Sunday, March 31, 2019

Increase Screen Time to Increase Literacy Proficiency

Like it or not, educators and parents of young schoolchildren know (or will soon find out) the rigorous literacy demands being placed on students today. A friend shared she was surprised by the reading level and number of books her six-year-old was supposed to be reading. She'd been reading bedtime stories to her daughter. What she didn't realize was that schools today expect young children to be reading their own stories with proficiency at such a young age.

The research

This is happening despite research that indicates we are pushing children to learn before they are developmentally ready. Doing this can have harmful consequences for children.

In their report Reading in Kindergarten: Little to Gain and Much to Lose, education professor Nancy Carlsson-Paige and her colleagues write about the hazards of early reading instruction. They warn: “When children have educational experiences that are not geared to their developmental level or in tune with their learning needs and cultures, it can cause them great harm, including feelings of inadequacy, anxiety and confusion.

Unfortunately, if you’re a teacher or parent, even if you feel this way your job and/or child’s success depends on how they meet today’s expectations.

What not to do

One of the worst things a parent or teacher can do is to associate reading with anxiety and failure. One way to avoid this is to make reading fun with as many scaffolds as possible.

While for some families this may mean investing in expensive programs or tutors to help their child keep up, there is another way.

Finding high-quality early literacy apps.

Solution: Increase Screen time

If you’re lucky enough to be in a district that purchases and provides a platform such as Footsteps2Brilliance students will be more likely to meet today’s demands. Their research shows that in just one month students have measurable results in vocabulary acquisition, critical thinking, and comprehension. Outside research shows that students who used Footsteps2Brilliance gained 7 months of vocabulary acquisition on the Peabody Picture Vocabulary Test in just 1 month. That is almost an entire year’s worth of academic progress.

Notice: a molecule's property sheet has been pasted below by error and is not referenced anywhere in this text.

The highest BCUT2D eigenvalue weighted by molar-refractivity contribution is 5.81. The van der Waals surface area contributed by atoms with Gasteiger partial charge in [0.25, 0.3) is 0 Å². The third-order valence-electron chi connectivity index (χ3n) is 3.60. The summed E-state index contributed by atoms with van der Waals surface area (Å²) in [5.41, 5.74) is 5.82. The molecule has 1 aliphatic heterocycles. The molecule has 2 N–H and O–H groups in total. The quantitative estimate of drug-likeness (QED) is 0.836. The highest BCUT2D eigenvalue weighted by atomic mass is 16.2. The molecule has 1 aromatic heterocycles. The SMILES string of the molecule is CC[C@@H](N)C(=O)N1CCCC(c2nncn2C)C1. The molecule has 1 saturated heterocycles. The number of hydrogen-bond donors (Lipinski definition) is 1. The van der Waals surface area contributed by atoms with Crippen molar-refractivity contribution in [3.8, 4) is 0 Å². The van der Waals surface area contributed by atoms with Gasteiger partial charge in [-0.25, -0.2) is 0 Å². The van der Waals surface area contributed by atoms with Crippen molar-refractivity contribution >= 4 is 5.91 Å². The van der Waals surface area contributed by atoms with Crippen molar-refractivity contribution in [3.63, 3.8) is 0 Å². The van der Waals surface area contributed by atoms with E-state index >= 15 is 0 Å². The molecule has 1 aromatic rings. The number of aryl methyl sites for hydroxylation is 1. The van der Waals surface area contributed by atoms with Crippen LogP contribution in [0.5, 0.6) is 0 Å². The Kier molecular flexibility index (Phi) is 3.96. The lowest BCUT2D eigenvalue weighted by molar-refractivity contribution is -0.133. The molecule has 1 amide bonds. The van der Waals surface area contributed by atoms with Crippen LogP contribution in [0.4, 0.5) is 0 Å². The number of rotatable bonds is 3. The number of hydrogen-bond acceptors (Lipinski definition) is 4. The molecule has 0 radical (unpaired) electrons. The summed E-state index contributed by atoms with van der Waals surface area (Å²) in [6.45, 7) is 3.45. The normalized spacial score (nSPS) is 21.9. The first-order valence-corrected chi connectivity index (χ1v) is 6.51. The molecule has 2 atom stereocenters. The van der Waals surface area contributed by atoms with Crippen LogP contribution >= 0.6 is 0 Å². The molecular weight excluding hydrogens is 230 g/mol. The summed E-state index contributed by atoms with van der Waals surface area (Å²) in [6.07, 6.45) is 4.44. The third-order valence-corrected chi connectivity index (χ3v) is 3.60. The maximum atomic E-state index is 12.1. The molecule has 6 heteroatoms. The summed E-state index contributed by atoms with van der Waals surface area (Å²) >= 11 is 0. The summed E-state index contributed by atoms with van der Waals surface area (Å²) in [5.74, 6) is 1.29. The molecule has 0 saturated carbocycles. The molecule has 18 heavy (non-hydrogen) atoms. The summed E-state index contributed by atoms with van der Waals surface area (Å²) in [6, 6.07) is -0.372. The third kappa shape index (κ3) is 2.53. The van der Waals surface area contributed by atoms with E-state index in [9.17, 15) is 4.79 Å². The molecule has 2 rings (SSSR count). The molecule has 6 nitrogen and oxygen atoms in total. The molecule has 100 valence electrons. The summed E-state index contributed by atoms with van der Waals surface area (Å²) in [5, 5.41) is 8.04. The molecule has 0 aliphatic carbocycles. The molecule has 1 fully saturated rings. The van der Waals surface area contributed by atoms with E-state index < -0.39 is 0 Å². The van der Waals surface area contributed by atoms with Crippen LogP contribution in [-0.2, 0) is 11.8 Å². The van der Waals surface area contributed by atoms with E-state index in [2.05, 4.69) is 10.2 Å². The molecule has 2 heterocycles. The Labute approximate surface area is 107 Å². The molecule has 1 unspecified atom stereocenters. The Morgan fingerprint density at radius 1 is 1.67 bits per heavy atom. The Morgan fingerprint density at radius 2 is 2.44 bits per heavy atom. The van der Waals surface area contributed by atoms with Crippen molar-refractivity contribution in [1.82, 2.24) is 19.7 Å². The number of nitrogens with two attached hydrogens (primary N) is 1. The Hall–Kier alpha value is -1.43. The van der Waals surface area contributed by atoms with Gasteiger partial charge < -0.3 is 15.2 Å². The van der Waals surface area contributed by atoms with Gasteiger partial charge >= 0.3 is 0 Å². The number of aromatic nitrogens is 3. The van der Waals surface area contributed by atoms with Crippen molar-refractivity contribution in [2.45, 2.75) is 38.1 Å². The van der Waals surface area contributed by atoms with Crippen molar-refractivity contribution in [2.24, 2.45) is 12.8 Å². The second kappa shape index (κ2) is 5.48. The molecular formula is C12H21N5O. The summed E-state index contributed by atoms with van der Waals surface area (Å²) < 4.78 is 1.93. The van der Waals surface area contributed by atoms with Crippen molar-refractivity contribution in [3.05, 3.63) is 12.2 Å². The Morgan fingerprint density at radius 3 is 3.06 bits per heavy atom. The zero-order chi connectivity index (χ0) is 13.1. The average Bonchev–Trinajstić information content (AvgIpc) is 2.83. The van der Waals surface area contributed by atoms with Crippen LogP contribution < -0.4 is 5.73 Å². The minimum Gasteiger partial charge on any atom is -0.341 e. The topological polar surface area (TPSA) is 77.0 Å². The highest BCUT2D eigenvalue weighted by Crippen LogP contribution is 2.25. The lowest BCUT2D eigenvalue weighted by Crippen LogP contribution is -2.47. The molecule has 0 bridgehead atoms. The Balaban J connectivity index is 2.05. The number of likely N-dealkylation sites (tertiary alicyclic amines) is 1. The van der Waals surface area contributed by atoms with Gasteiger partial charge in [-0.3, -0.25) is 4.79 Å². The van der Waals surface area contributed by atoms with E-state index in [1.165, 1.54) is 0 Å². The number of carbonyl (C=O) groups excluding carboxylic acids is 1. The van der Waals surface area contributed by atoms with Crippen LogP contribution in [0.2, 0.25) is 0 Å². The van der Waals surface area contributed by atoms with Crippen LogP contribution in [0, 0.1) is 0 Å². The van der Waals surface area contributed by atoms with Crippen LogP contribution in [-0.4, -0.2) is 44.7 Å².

Unfortunately, you may not be in a district that uses advanced tools for advanced literacy. Fortunately, there is an app now available to any parent or teacher for students. The app can be downloaded even if their school or district has not invested in it. 

It’s called Rivet. It’s free! It also has no ads and it’s COPPA compliant.
Screen shot of Rivet library. Includes book categories and titles.

The app contains more than 2000 leveled books for students in grades K-2. The app has a kid-friendly interface with word help to decrease frustration level. It has a read along feature enabling the book to read aloud to children. It is personalized so kids can choose their favorite books, avatars, and skins. It also has authentic, real-world reflection. Readers can rate and review each story they read. They can also save favorite stories and play games based on the stories they enjoy the most.

Using an app like Rivet means increased screen time results in increased reading time. What does that look like for readers using Rivet?
  • +20% more time reading
  • 29 average minutes per day reading
  • 4.2 nights per week read
  • 5.3 books read per day

The Verdict

While click-bate headlines love to scare parents and educators about the risks of screen time, it’s not that simple. Intelligently directed screen time with adult guidance and support can be the very thing kids need for success.

Your Turn

What do you think? Are apps like Rivet or Footsteps2Brilliance something that could help the students with whom you work? Have you tried them? Have you had success with something else?

Sunday, March 24, 2019

Innovative Tips to Share with Parents in a Minute from @WNETeducation

Innovative educators know the importance of family outreach. They also understand that to build a strong relationship with parents, there needs to be plenty of positive and useful contact made for busy families.

To help with that WNET Education has created Parenting Minutes. These short videos focus on key topics related to early childhood learning and raising children. Each video page contains shareable tips and facts, as well as links to more FREE resources and information. 

Screenshot of the parenting minute website. Shows topics like routines and healthy snacks. Also shows that the tips are available in these languages: ENGLISH, ESPAƑOL, BENGALI, CHINESE

Here are some of the topics:
  • Readiness Check: Find out about the Learning Heroes program. Here parents can have their children answer about five questions to find out if the are ready for their grade level. If they're not, they can receive some fun, free activities to help children learn at home.